• Missed a programme? Not a problem with catch-up TV services like BBC iPlayer, ITV Player, 4 on Demand and Sky Go.
  • Stay connected with apps including Skype, Facebook and Twitter.
  • Browse the web, just like you would on a PC or smartphone. Most smart televisions have built-in web browsers although some are easier to use than others.
  • Each manufacturers includes additional services like guides, recommendations of what to watch and customisation options.

Every manufacturer has their own preferred operating system and Smart TV platforms tend to change every couple of years.

As operating systems become more sophisticated, many services which were previously available as separate apps have now been integrated into the user interface. Before buying a TV make sure it has all the apps you want to use.

Resource ID 1

To find the best smart TV for your needs it’s worth knowing a bit more about the differences:

Samsung Smart TVs have had an overhaul for 2015 and Samsung’s Smart Hub is now built on it’s Tizen OS. A horizontal strip along the bottom provides easy access to apps and shortcuts. There is a slight similarity to LG’s webOS. Samsung’s operating system allows access to all the UK’s catch-up TV apps.

Sony, Sharp and Philips are using Google's Android TV OS to varying degrees. Andriod is offering rich content and apps with an easy to use interface.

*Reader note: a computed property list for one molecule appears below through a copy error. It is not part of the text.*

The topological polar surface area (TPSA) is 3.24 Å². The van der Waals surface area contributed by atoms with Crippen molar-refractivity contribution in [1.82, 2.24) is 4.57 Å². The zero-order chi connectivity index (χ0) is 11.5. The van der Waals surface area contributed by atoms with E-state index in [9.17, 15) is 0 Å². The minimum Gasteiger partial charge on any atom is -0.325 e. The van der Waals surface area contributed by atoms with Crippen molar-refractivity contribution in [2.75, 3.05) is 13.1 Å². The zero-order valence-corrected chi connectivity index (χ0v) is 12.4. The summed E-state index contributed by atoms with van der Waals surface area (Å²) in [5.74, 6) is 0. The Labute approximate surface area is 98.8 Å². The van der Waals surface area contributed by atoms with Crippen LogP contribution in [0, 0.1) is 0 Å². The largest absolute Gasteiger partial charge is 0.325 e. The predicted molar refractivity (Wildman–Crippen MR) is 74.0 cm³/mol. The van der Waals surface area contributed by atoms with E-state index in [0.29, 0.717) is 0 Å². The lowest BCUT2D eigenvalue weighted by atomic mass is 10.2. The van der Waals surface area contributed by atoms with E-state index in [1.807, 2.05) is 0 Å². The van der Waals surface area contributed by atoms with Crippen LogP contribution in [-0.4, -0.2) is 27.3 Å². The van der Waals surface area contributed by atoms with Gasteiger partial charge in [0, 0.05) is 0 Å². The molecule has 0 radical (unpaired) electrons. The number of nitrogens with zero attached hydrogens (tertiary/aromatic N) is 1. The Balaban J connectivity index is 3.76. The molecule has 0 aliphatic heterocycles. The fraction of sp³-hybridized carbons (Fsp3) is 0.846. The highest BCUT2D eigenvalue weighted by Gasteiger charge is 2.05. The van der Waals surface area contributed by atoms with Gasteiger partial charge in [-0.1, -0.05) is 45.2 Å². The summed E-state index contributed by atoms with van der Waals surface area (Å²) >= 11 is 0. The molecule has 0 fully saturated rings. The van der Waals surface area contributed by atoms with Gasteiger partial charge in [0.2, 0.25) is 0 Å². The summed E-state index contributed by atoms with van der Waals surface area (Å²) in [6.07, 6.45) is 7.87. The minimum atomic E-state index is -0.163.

Panasonic’s Firefox OS is the simplest and best-looking Smart TV interface around. It scores highly for being easy to customise but doesn’t compare to Google’s Android OS on content although it includes all popular apps such as Netflix and BBC iPlayer.

LG has completely refreshed its smart interface with the release of webOS 2.0 in 2014. It is fast and relies on an app bar located at the bottom of the screen, not unlike Samsung’s Smart TVs. Content is pretty good although it can be a bit tricky to use. Some smart TV reviews have pointed out that it may take a short while to get used to.

Another Dimension: 3D TV

Resource ID 243

The first 3D TVs became available a few years ago and especially higher-end LED and LCD TVs often have 3D capability.

While manufacturers are currently directing most of their attention towards ultra high-resolution displays, 3D TVs are not dead and can offer an additional sense of depth that provides a similar experience as watching a 3D movie in the cinema.

There are a few things to keep in mind about 3D TVs:

  • Screen size is important to provide a good 3D experience. A 32-inch 3D TVs might be too small for it to work well, so aim for a screen of at least 40 inches or bigger.
  • Make sure you watch from the optimal distance and avoid sitting at an angle to get the best 3D effect.
  • While 3D TVs without glasses would be ideal, they are required control the picture each eye sees to create the 3D effect. Check how many 3D glasses are included before buying a TV and make sure they sit comfortable.
  • There are two types of 3D television technology: active and passive. Each has it's own advantages and cost.

Passive 3D TVs

Mostly used by LG 3D TVs
Not as detailed as active 3D
Glasses are cheap and use a similar technology as 3D cinemas

Active 3D TVs

Used by Panasonic, Samsung and Sony
Higher resolution 3D image
Glasses synchronise with the TV